CoW Swap seeks to solve the MEV problem in decentralized trading
Using batch auctions in CoW Swap, users sign “trade intent” in an off-chain message that sets a limit price
Alena Demidyuk/Shutterstock modified by Blockworks
A coincidence of wants, Felix Leupold explains, is “an economic phenomenon where one party would like to purchase an asset that another party wants to sell, and the other party wants to buy another asset that the first party wants to sell.”
Enter the creation of the CoW protocol, built on the notion of two parties with opposite interests.
The advantage is that the trading parties can forgo the complications of trading into another medium of exchange, like money, and instead trade directly.
Leupold, the technical lead at CoW Swap, explains the trading mechanism’s advantages on the 0xResearch podcast (Spotify/Apple), allowing for more efficient trading and, according to Leupold, mitigating the problem of MEV.
Due to the “Cambrian explosion” of a vast variety of tokens in the DeFi space, market liquidity is highly fragmented, Leupold says. To create liquidity between the wide variety of token pairs, market makers need to “step in and provide liquidity,” he says.
If instead, a “holistic approach” can look at the “entire preference expression of the world” once per block, Leupold says, “you can re-aggregate that fragmented liquidity space and find those coincidences of wants.”
Importantly, such an arrangement cuts down on MEV — or maximum extractable value — attacks, where traders incur losses by being “sandwiched” or front-run by opportunistic bots. “Traditionally, if you want to trade token A for token B on Ethereum, you go directly to an [automated market maker] interface or a DEX aggregator,” he says.
“The algorithm will find you the best on-chain route for your trade,” he says, and “give you back a transaction that you, with your MetaMask account, will submit to the blockchain to execute that trade.”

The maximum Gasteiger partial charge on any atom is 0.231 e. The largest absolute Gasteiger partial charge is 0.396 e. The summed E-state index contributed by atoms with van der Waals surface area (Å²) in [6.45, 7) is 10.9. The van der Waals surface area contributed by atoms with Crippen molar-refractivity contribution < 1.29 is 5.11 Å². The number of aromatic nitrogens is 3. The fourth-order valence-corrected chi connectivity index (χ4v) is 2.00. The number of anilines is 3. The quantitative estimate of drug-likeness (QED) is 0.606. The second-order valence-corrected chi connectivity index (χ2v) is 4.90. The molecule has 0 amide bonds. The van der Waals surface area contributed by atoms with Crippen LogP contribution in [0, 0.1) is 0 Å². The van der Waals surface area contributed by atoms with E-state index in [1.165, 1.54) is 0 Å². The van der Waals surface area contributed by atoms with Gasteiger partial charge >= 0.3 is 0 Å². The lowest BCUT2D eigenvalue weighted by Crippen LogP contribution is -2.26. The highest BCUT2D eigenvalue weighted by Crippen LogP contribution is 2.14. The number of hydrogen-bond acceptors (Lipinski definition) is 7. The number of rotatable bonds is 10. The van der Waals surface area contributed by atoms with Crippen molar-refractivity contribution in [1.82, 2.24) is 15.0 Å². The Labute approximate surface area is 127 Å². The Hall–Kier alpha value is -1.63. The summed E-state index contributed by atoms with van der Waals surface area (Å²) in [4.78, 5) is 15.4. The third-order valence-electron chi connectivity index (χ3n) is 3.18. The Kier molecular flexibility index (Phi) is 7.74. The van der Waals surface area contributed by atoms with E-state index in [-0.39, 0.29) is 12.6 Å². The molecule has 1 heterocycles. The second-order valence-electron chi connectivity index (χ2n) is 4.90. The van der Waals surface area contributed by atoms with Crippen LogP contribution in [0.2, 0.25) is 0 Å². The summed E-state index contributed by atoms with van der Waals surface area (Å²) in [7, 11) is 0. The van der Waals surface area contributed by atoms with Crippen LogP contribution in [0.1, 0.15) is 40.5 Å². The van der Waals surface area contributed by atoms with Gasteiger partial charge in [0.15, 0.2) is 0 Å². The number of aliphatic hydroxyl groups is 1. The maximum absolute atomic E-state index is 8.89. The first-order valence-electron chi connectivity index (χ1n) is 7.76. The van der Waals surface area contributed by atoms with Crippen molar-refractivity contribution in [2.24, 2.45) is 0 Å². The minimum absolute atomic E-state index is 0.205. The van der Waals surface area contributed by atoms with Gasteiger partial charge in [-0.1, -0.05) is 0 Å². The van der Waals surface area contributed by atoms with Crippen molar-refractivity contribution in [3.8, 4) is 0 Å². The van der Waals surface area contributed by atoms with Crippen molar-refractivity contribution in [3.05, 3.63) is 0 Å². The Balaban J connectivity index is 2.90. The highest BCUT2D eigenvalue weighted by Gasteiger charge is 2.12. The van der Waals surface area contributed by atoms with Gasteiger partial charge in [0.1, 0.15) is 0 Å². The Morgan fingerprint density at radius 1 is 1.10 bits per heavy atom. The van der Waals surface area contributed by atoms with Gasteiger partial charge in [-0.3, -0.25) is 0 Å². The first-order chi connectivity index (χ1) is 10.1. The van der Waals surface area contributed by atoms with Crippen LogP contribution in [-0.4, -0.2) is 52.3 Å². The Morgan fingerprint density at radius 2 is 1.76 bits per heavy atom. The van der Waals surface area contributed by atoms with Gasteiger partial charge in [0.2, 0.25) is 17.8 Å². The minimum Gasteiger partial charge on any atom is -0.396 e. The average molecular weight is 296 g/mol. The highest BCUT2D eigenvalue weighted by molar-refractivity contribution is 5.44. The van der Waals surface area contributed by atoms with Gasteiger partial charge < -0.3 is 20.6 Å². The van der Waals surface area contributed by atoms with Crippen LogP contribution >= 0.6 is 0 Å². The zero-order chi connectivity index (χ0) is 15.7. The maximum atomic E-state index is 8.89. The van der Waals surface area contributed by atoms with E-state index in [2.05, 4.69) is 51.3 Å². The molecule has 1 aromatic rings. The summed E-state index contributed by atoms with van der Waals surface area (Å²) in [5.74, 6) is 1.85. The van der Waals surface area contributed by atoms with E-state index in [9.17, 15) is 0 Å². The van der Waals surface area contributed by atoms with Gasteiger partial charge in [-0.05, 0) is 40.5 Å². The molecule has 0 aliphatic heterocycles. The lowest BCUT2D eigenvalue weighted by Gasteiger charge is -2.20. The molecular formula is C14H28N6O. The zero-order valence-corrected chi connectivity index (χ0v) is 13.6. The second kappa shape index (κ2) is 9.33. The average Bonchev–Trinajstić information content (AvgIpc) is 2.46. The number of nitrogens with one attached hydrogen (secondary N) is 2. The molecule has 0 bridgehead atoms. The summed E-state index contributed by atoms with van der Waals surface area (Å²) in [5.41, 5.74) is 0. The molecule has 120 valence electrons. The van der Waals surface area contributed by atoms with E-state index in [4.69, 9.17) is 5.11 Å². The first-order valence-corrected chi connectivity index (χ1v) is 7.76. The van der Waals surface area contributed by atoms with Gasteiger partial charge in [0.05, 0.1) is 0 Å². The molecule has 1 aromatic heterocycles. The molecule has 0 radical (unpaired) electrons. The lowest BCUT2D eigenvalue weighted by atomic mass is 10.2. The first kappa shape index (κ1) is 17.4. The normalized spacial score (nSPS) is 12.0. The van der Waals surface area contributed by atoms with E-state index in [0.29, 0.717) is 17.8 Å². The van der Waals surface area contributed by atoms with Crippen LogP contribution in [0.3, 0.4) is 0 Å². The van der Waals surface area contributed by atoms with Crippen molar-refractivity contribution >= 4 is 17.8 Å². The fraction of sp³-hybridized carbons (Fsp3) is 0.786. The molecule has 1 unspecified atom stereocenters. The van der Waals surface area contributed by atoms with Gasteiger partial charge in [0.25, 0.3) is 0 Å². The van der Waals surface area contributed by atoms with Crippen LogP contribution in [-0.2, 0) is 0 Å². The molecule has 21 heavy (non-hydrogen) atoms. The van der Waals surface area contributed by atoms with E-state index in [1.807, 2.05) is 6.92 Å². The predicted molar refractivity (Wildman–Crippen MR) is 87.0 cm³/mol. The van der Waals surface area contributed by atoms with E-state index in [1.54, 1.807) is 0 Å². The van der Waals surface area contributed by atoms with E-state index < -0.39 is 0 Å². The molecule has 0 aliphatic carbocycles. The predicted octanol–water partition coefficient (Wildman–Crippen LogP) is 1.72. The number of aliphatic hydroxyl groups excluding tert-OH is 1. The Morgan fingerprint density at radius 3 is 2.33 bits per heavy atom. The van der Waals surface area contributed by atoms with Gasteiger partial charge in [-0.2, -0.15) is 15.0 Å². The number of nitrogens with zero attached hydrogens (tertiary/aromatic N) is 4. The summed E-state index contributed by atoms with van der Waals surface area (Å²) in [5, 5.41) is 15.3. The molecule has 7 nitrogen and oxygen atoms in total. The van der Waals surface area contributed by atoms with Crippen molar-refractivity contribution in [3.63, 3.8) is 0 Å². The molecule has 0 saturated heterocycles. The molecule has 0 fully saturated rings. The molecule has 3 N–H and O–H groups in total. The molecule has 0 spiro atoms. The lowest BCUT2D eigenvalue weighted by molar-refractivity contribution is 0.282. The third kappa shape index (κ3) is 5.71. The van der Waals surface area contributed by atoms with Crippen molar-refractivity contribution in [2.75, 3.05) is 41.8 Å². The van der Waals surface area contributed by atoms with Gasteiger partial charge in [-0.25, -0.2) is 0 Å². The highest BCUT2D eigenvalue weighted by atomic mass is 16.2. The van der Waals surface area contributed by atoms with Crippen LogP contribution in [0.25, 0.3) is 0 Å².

The problem takes place because of an “asynchronous aspect,” Leupold says, as time passes between receiving the “optimal route from whatever API you’re using” and the transaction being sent to the public mempool to be mined.
“During that time,” he explains, “prices can change,” and MEV actors can extract profit at the expense of traders.
Using batch auctions in CoW Swap, the user instead signs “trade intent” in an off-chain message that sets a limit, Leupold explains. “I want to sell token A for token B, and here’s my limit price. But I don’t care exactly how it is executed.”
The user then hands off the intent to “solvers,” Leupold says, a “decentralized network of matching engines.” They compete to find the best execution path at the time that the order is being made valid, he says.
As opposed to individual trades, orders are aggregated into batches, Leupold says. “All the trades that are placed into the API, within a 30-second window roughly, are placed into the same batch.” The solvers that find the optimal trade solution then receive the right to execute the batch.
“All these risks, these complexities of managing your own transaction,” Leupold says, “are now taken care of by a professional entity.”
“If there are two people trading the same asset in the same batch,” he explains, “then the protocol enforces that there is only one price per token per batch.”
The two trades would be cleared “at exactly the same price,” Leupold says. “There’s no concept of first come, first serve or some kind of ordering, fair ordering. There’s just uniform price clearing, one price per token per batch.” This method removes “all kinds of MEV,” according to Leupold.
On CoW Swap, he says, “if there’s two people trading the same asset, you actually need to have a uniform price clearing, so [there’s] no difference between buy and ask.”
Unsophisticated users who don’t know how to “boost” their way to priority over others in the public mempool can be protected by the CoW Swap mechanism, Leupold says, and “not have to worry about all these games that are being played in the Dark Forest.”
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